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ERIC Number: EJ1115567
Record Type: Journal
Publication Date: 2016
Pages: 24
Abstractor: ERIC
ISBN: N/A
ISSN: ISSN-0748-8475
EISSN: N/A
The Professoriate Reconsidered: A Study of New Faculty Models
Kezar, Adrianna; Maxey, Daniel; Holcombe, Elizabeth
Thought & Action, v32 n1 p65-88 Sum 2016
In recent decades, the employment model in higher education has markedly changed. Tenure-track faculty now represent just about 30 percent of the instructional faculty across all non-profit institutions. Meanwhile, most faculty members who provide instruction at colleges and universities today are non-tenure-track faculty, the majority of them employed as adjuncts on term-to-term contracts, receiving meager compensation and usually no access to benefits, and encountering unsatisfactory working conditions. A mounting body of evidence suggests that institutions' failure to support this segment of faculty is resulting in numerous negative impacts on the enterprise. Specifically, it is detrimental to student learning and outcomes. This includes problems for first-year persistence, retention, transfers from two-to four-year colleges, and graduation rates. There are signs of strain as a shrinking pool of tenure-track faculty takes on an increasing and likely unsustainable level of responsibility for satisfying the multiple obligations of curriculum development, departmental and other forms of service, and conducting research. In the face of these conditions, the Delphi Project has sought to consider different faculty employment models and initiate a nationwide discussion aimed at creating a compelling vision for the future of the professoriate that will: (1) be attractive to new faculty members; (2) more effectively facilitate student learning; (3) respond to external stakeholders' critiques; and (4) better sustain campus and systemic operations, and the health of the profession and overall enterprise. The project emerged from the belief that the best way to begin developing such a vision is to examine the perspectives of a wide array of higher education stakeholders and to identify key areas of agreement that reflect opportunities for groups to work together toward change. (This article is an excerpt of a longer report from The Delphi Project on the Changing Faculty and Student Success at the University of Southern California.)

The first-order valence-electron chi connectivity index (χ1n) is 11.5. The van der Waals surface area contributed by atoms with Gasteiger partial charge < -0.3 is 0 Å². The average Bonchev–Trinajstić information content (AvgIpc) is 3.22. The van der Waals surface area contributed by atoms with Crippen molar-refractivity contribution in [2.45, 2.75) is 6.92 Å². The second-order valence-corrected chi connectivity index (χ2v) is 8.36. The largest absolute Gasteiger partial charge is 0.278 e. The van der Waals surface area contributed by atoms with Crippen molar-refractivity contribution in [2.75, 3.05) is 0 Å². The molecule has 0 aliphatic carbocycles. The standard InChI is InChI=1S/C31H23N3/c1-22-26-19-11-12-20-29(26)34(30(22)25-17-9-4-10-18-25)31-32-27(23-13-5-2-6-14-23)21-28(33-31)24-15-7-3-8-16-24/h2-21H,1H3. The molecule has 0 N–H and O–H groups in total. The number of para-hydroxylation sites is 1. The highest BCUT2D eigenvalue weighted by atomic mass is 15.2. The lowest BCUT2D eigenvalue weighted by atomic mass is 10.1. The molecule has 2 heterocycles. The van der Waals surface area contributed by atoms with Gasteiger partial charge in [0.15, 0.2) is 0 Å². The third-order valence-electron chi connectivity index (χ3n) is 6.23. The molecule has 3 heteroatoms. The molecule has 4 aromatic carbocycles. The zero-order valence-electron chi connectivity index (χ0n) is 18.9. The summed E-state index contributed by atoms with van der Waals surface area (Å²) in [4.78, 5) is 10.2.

National Education Association. 1201 16th Street NW Washington, DC 20036. Tel: 202-833-4000; Fax: 202-822-7974; Web site: http://www.nea.org
Publication Type: Journal Articles; Reports - Research
Education Level: Higher Education; Postsecondary Education
Audience: N/A
Language: English
Sponsor: N/A
Authoring Institution: N/A
Grant or Contract Numbers: N/A